“They are asked to list their parents’ income [if they are a dependent student], and that opens up dangers to them,” she said. Because of these concerns, some students who are immigrants choose not to submit the FAFSA.

What you can do

When submitting your FAFSA, it’s important to weigh the risk with the benefit of your education. Federal Student Aid notes specifically that it does not ask about your parents’ status on the FAFSA form. However, there may be red flags raised by certain questions that are asked. For example, dependent students with undocumented parents may wonder how they should fill out their parents’ Social Security numbers, or their income information.

Immigration enforcement agencies have not requested FAFSA parent or student information in the past. However, the Department of Education can legally give immigration and law officials FAFSA information, according to the ACLU.

While the situation can be difficult, Toapanta said there is a solution. “If [students] are over 18, I recommend that they declare themselves as independent,” she said. “That way, they don’t have to put their parents at risk.”

As an independent student, you only have to list your own income and household information — not your parents’. However, you should understand that it may not be easy to declare yourself as independent if you are under age 24. You might qualify as independent if you meet one of the following criteria:

  • You are 24 or older by January 1 of the school year for which you are applying for financial aid.
  • You are working toward a master’s or professional degree.
  • You are married or separated, but not divorced.
  • You have children who receive more than half of their support from you.
  • Your parents are deceased or you were in foster care during any time since you turned 13.
  • You are serving on active duty in the U.S. military.
  • You are homeless, or at risk of becoming homeless.
  • You are an emancipated minor.
  • You are a military veteran.

3. Issues with in-state tuition

For many students, going to a public state university is a much more affordable option than going to a private school. However, some immigrants have trouble qualifying for in-state tuition, even when they live in the required area.

“I had one student who was struggling to get into Polk State College [in Florida] and he was denied in-state tuition,” Toapanta said. “To qualify, the state said he had to have completed three years of high school in Florida; he had only completed one.”

What you can do

First, make sure you know your state’s requirements for attending a state school as a resident. Some states require you to live in the state for a year or more to qualify as a resident student, while others may require just six months. You can find out by contacting your state’s department of education or your intended school.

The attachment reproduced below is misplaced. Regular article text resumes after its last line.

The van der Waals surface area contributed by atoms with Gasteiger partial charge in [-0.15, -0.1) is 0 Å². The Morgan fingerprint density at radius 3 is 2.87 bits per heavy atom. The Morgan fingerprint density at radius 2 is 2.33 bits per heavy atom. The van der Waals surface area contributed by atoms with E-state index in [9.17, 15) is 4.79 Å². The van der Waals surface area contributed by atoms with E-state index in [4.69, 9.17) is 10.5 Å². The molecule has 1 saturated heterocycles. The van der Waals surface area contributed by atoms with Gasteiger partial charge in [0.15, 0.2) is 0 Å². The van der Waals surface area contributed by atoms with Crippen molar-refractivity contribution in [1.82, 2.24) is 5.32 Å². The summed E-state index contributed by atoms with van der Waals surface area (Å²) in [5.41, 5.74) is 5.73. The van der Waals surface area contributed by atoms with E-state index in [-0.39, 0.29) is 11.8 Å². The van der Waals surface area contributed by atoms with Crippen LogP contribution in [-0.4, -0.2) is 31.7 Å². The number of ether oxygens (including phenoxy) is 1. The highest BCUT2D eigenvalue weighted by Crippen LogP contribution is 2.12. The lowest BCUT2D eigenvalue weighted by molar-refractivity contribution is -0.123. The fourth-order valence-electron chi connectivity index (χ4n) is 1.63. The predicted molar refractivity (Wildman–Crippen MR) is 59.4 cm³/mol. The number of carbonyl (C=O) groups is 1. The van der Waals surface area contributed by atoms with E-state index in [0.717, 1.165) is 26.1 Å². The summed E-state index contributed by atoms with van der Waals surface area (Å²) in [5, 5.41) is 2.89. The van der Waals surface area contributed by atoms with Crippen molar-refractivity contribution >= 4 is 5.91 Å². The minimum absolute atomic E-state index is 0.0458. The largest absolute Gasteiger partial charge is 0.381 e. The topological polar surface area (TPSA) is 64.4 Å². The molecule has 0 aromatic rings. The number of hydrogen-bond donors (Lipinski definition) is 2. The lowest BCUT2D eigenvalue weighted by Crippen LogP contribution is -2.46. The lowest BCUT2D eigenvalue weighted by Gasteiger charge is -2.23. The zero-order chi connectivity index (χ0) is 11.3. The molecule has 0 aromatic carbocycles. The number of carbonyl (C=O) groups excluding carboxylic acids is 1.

If you fall short of their requirement, you might still be able to find a workaround. “I recommend students [in this situation] write letters to the dean,” Toapanta said. “Explain your hardship and your situation, and some schools will be willing to help.”

In the case of the student mentioned above, Toapanta said this approach was effective. “He collected letters of support from the community and wrote a letter,” she said. “The dean decided to waive the requirement for that student.”

Appealing directly to the school doesn’t always work, but it can be a smart approach to try and qualify for in-state tuition.

Where else to get help

If you’re struggling to navigate through the federal financial aid system, there are other resources that can help, including:

  • National College Access Network (NCAN) member organizations: NCAN’s mission is to help underrepresented students achieve success in college. You can visit its website here.
  • Your intended school: If you have a school in mind, consider reaching out to its admissions office. Many schools have advisors who specialize in working with recent immigrants and first-generation students. Some even offer special scholarships and other financial aid programs.
  • Your regional MALDEF (Mexican American Legal Defense and Educational Fund) office: Besides offering scholarships, MALDEF has regional offices that offer programs and resources for immigrants and their families. They also offer an extensive guide to educational scholarships. Their focus is on the Latino community, although their resources are helpful for immigrants from other nations. You can find its website here.
  • If you are not a U.S. citizen or a FAFSA-eligible noncitizen, you will not be able to get federal financial aid. However, Federal Student Aid notes that there are some scholarships and other aid you may be able to get. They advise that you check with your country’s embassy or U.S. consulate to see what they might offer. You can also try the U.S. Department of Labor’s free online scholarship search, or the Education USA They also advise that you talk to the school you plan to attend to see if there are any aid options for students like you.

Applying for financial aid

Finding and applying for financial aid as an immigrant, whether you are a U.S. citizen or a FAFSA-eligible noncitizen, can be challenging. Depending on your circumstances, tackling the FAFSA can seem overwhelming. But by researching what you’re eligible for and identifying solutions to common issues, you may get the financial help you need to pursue a degree. You also might consider outside grants and scholarships, or private student loans, to help fund your education.

If you still need to submit your FAFSA but don’t know where to begin, read our guide on filling out and filing the FAFSA.

Rebecca Stropoli contributed to this report